A nursing home food worker suffered an injury in a slip-and-fall accident at work. Although she was initially granted workers’ compensation benefits for medical treatment and time off work, she was later able to return to work without restrictions. But when the nursing home was bought by another company, it switched food service contractors – and the plaintiff couldn’t get a job with the new company due to her criminal background.
Following the North Carolina Industrial Commission’s denial of workers’ compensation benefits for disability and the treatment of certain medical conditions, the plaintiff in Reece v. Sodexo, Inc. appealed to the North Carolina Court of Appeals. But the appellate panel found that competent medical evidence in the record supported the findings of fact made by the commission.
The evidence weighed by the commission generally showed that the plaintiff started working for the food service employer in 2006. She worked there for seven years before the work accident. Her job title required her to cook and serve food, wash dishes, and help with other kitchen duties. Her job required her to sometimes lift up to 50 pounds, and she often had to remove or replace heavy items on shelves or above her head.
Her injury occurred in February 2013, when she slipped and fell on a wet floor, landing on her left knee, arm, and hand. She was transported to the hospital emergency room and was diagnosed with a torn rotator cuff as well as a sprained wrist and bruised knee. She later visited a family doctor, who restricted her to five pounds of lifting, 10 pounds of pulling and pushing, and no reaching above the shoulder. When she returned three months later, she reported her shoulder injury felt “80 percent better,” and she didn’t indicate the knee or wrist was hurting her any longer.
Two months later, though, she reported numbness in her elbow and hand and thumb. Some of these issues were attributed to pre-existing arthritis. The full commission would later determine the plaintiff reached maximum medical improvement with a 22 percent partial impairment to her arm by March 2014. The plaintiff did still complain of pain in her shoulder, but a functional capacity exam wasn’t ordered by her doctor because she was, by that time, functioning and doing her job.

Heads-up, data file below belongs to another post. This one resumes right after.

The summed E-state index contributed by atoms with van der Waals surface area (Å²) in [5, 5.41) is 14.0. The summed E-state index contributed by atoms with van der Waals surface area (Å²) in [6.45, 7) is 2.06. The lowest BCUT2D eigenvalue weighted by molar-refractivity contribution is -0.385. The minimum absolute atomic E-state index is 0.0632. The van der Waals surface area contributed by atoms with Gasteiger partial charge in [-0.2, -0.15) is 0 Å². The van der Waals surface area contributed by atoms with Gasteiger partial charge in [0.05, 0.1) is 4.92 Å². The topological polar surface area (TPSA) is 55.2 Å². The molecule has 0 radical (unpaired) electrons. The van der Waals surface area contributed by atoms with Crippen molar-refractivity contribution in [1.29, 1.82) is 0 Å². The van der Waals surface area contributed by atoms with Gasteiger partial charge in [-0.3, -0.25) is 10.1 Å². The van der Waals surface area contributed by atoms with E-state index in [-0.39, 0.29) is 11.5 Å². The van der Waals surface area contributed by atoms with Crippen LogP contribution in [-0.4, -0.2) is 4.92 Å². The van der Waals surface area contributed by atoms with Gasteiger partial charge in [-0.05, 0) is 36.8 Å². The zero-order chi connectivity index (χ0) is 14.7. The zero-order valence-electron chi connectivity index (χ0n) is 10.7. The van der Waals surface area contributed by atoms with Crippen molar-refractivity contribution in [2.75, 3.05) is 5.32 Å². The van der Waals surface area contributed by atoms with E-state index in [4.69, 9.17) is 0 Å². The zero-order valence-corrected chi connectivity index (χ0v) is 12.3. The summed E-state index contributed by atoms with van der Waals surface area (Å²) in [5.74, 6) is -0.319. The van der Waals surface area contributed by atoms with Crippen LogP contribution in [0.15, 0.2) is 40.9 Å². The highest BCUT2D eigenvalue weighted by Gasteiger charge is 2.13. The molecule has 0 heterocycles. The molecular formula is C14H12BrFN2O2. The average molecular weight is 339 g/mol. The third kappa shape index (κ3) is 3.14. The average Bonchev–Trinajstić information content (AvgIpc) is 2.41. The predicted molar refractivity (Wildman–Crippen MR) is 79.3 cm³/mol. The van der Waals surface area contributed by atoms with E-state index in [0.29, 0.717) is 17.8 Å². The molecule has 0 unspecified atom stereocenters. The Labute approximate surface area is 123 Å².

But the following month, the nursing home was sold. The new contractor switched vendors, and the plaintiff was out of a job when that company declined to hire her. She would later say that, “In my own mind, I don’t believe nobody will hire me in the shape that I’m in now.” She filed a form for reinstatement of disability compensation, citing her knee, wrist, and thumb injuries. That request was denied.
She sought a second opinion due to pain and other problems with her shoulder. The company didn’t object to that, but the plaintiff initially couldn’t find a doctor willing to do the exam for the payment authorized. The commission determined additional medical treatment was reasonable and necessary for the plaintiff’s shoulder, but it denied benefits for further treatment of her other ailments, citing a doctor’s opinion that they were owing to “normal wear and tear.” The commission further held that the plaintiff did not do enough to show it would be futile for her to attempt to find employment, especially since her doctor hadn’t assigned her any work restrictions.
The plaintiff appealed, but the industrial commission affirmed this denial of further workers’ compensation benefits.
The takeaway from this case is that workers’ compensation benefits are not automatic or easily kept. Employers and insurers will fight at every turn to deny claims. You must be prepared and seek experienced legal representation.
Contact the Carolina injury lawyers at the Lee Law Offices by calling 800-887-1965.
Reece v. Sodexo Inc., Dec. 30, 2016, North Carolina Court of Appeals
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Bockus v. First Student Services – Bus Driver Back Injury, Jan. 9, 2016, Charlotte Workers’ Compensation Lawyer Blog